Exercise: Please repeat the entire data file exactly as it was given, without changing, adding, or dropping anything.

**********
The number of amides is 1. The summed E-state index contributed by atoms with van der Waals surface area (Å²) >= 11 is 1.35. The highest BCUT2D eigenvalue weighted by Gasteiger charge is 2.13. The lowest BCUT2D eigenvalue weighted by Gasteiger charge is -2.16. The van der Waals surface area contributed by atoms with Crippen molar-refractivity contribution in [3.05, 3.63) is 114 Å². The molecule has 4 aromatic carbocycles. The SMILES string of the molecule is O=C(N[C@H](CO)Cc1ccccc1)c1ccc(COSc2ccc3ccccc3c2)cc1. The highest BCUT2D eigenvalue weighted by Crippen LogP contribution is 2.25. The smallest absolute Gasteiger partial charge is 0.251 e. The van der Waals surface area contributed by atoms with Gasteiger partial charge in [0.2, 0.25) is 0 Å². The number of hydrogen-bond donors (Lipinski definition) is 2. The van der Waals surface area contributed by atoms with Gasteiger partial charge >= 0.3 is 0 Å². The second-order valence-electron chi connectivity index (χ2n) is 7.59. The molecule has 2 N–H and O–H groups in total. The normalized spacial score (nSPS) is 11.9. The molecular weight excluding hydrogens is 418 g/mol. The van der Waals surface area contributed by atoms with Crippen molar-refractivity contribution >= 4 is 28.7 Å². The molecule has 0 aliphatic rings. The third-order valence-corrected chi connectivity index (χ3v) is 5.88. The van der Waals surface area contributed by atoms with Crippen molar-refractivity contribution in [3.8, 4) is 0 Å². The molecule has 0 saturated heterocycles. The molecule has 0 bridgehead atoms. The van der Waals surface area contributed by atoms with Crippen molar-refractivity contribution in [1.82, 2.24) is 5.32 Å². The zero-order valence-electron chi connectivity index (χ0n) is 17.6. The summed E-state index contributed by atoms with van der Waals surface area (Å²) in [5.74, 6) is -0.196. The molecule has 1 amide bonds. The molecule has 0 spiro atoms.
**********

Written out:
The number of amides is 1. The summed E-state index contributed by atoms with van der Waals surface area (Å²) >= 11 is 1.35. The highest BCUT2D eigenvalue weighted by Gasteiger charge is 2.13. The lowest BCUT2D eigenvalue weighted by Gasteiger charge is -2.16. The van der Waals surface area contributed by atoms with Crippen molar-refractivity contribution in [3.05, 3.63) is 114 Å². The molecule has 4 aromatic carbocycles. The SMILES string of the molecule is O=C(N[C@H](CO)Cc1ccccc1)c1ccc(COSc2ccc3ccccc3c2)cc1. The highest BCUT2D eigenvalue weighted by Crippen LogP contribution is 2.25. The smallest absolute Gasteiger partial charge is 0.251 e. The van der Waals surface area contributed by atoms with Gasteiger partial charge in [0.2, 0.25) is 0 Å². The number of hydrogen-bond donors (Lipinski definition) is 2. The van der Waals surface area contributed by atoms with Gasteiger partial charge >= 0.3 is 0 Å². The second-order valence-electron chi connectivity index (χ2n) is 7.59. The molecule has 2 N–H and O–H groups in total. The normalized spacial score (nSPS) is 11.9. The molecular weight excluding hydrogens is 418 g/mol. The van der Waals surface area contributed by atoms with Crippen molar-refractivity contribution >= 4 is 28.7 Å². The molecule has 0 aliphatic rings. The third-order valence-corrected chi connectivity index (χ3v) is 5.88. The van der Waals surface area contributed by atoms with Crippen molar-refractivity contribution in [3.8, 4) is 0 Å². The molecule has 0 saturated heterocycles. The molecule has 0 bridgehead atoms. The van der Waals surface area contributed by atoms with Crippen molar-refractivity contribution in [1.82, 2.24) is 5.32 Å². The zero-order valence-electron chi connectivity index (χ0n) is 17.6. The summed E-state index contributed by atoms with van der Waals surface area (Å²) in [5.74, 6) is -0.196. The molecule has 1 amide bonds. The molecule has 0 spiro atoms.